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Santa Monica Recreation and Parks Commission Eyes Reservoir for Future Park

Santa Monica Real Estate Company, Roque and Mark

Harding Larmore Kutcher & Kozal, LLP  law firm
Harding, Larmore Kutcher & Kozal, LLP

Pacific Park, Santa Monica Pier

By Jason Islas
Staff Writer

November 20, 2013 -- Santa Monica’s Recreation and Parks Commission will discuss the future of more than an acre of unused grassland that covers Mt. Olivet Reservoir on the eastern edge of the city’s Wilmont Neighborhood Thursday.

Looking westward from atop Mt. Olivet Reservoir (photo courtesy of Recreation and Parks Chair Phil Brock)

Recreation and Parks Chair Phil Brock has called for the City to look at the possibility of opening up about 1.2 acres of the grassy knoll, currently closed to the public for security reasons, to be used as a “passive” public park.

"The views are spectacular,” said Brock. And, since much of the city’s 8.3 square miles has already been developed, “the ability to have it as a passive, serene piece of green (space) in that neighborhood" is very valuable.

The elevated piece of land, Brock said, provides views of the Hollywood sign, the Santa Monica Mountains, the Pacific Ocean and, on a clear day, Catalina Island.

But, since beneath the swath of land lies a half-century old reservoir of drinking water, City Hall will have to look closely at the idea before any decisions are made.

The chain link fence around Mt. Olivet Reservoir

"As the operators of the site, we'd take a look at what the security considerations might be," said Santa Monica’s Director of Public Works Martin Pastucha.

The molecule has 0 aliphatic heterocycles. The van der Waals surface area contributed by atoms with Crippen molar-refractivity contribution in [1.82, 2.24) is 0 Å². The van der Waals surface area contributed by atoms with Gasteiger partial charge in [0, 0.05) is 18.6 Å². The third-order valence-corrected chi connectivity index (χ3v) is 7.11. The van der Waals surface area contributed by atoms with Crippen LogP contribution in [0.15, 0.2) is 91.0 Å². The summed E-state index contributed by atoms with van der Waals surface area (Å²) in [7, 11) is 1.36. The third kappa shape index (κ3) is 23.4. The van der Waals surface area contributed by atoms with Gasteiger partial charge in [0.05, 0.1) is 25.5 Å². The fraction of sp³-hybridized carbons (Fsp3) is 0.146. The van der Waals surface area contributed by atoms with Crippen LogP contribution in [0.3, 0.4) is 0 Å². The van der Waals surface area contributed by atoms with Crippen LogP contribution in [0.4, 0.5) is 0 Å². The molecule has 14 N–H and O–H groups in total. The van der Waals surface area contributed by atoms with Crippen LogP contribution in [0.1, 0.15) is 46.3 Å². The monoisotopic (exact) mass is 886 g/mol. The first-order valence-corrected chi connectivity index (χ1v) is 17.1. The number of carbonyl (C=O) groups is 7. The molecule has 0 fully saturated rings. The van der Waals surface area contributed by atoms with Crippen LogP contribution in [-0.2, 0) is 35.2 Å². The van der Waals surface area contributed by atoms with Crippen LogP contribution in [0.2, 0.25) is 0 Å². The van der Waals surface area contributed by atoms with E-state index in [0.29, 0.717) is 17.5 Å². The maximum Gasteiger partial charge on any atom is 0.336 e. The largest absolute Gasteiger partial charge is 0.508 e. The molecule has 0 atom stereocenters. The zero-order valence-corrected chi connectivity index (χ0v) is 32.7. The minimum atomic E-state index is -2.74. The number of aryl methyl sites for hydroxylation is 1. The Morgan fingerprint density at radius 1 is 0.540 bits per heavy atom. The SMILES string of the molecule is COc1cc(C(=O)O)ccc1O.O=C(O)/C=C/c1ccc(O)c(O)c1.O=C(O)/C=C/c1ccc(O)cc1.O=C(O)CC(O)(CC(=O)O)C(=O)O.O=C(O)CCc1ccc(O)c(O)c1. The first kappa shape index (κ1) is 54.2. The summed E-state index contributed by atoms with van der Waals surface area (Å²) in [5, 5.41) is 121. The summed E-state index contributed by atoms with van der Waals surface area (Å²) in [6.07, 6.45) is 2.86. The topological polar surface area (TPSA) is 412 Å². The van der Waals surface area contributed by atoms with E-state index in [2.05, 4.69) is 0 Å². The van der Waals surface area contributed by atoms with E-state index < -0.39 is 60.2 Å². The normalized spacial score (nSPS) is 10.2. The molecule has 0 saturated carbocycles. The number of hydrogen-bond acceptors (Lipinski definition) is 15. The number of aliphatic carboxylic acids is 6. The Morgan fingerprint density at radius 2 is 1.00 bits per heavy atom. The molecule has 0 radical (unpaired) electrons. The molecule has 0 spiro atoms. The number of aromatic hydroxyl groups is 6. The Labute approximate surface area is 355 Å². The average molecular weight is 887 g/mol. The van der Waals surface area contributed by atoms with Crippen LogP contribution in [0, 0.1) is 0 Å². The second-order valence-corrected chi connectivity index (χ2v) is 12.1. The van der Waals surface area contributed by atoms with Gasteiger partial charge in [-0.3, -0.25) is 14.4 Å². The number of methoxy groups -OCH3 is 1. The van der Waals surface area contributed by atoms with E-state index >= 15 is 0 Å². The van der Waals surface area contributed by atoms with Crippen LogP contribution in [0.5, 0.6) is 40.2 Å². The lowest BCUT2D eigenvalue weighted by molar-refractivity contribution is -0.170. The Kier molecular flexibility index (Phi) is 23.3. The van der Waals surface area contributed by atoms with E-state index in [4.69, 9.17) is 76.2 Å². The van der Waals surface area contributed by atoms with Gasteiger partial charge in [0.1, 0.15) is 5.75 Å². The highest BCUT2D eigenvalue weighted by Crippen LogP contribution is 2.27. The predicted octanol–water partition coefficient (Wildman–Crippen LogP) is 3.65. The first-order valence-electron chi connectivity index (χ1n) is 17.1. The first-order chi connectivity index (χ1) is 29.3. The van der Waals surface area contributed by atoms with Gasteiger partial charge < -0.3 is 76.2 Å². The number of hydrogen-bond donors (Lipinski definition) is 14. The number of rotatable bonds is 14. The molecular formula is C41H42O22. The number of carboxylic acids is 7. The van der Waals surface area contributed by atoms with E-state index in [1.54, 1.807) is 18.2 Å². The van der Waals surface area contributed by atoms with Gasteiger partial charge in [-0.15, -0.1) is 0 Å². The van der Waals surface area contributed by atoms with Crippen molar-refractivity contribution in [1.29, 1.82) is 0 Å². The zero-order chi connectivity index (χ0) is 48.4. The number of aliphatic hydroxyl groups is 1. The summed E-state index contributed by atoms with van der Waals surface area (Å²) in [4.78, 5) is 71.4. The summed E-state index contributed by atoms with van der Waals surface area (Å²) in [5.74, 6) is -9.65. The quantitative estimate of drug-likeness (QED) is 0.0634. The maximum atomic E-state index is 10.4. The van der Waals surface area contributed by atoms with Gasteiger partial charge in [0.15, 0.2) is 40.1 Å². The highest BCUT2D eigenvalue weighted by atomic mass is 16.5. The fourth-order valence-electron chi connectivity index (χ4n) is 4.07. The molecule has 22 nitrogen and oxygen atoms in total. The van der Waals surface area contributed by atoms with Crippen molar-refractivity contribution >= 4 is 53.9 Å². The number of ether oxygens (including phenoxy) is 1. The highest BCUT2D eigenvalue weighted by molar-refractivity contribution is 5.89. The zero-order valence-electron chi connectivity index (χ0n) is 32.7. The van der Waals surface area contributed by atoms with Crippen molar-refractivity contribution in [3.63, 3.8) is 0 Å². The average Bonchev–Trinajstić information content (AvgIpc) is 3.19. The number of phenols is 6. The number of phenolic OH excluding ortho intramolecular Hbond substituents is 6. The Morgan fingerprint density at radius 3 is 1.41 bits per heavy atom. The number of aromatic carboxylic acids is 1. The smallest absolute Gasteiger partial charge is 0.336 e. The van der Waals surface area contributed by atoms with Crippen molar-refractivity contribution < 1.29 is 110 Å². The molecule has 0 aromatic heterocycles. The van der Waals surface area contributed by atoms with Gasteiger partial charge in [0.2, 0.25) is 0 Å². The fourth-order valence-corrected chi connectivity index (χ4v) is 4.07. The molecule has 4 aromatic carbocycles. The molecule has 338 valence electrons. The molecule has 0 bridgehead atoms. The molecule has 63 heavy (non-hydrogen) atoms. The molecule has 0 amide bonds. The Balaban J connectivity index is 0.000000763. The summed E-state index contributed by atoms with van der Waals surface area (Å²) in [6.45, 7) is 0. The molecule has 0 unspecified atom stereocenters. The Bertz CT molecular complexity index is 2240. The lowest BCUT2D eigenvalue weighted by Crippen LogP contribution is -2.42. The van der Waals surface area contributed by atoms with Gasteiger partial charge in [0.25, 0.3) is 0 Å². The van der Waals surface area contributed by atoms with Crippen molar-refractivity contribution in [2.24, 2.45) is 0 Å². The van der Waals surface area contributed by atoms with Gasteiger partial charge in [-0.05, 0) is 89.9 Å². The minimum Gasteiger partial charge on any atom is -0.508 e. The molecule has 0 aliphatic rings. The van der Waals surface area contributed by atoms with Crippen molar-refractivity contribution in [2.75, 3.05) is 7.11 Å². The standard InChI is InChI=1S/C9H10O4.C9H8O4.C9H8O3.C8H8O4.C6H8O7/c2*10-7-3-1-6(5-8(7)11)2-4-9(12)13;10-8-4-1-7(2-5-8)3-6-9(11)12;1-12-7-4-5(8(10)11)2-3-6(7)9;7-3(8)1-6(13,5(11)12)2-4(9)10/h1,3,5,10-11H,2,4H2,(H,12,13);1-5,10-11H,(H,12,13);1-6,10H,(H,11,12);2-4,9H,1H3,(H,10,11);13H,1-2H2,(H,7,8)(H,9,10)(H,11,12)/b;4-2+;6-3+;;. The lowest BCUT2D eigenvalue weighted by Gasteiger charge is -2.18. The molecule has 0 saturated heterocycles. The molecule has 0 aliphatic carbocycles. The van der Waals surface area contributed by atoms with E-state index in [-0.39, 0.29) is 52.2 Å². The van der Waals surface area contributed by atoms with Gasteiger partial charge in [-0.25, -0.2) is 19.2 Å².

"The integrity of the system has to be protected,” he said.

Currently, the site is bounded with a chain-link fence which prohibits general access to the land except by authorized personnel.

While Pastucha said it is certainly possible to consider opening at least part of the parcel, it is much too early to discuss the feasibility of any such plans.

"Because we don't know what they want to do, we don't know what it means," he said. "It's not a matter of saying yes or no."

Brock said that his idea would be simply to use fences to restrict access to the important pieces of infrastructure on the site and create a simple, passive space.

He mentioned the possibility of placing a few chairs in the grass.

“The reason to open this is number one, it increases our inventory of park space, which is sorely lacking in Santa Monica," said Brock. "Number two, it provides more park space in that part of town."

He said it would also improve the experience along the street since there would no longer be a chain-link fence separating the pedestrians from the grassy land.

Thursday’s meeting is a preliminary one, said Brock. If the Commission decides to, it will have the issue placed on its December agenda as an action item. The Commission can then recommend the idea to the City Council for consideration.

Brock is hopeful that it Mt. Olivet Reservoir could become Santa Monica’s newest park.

"I want it to be for the community," he said.

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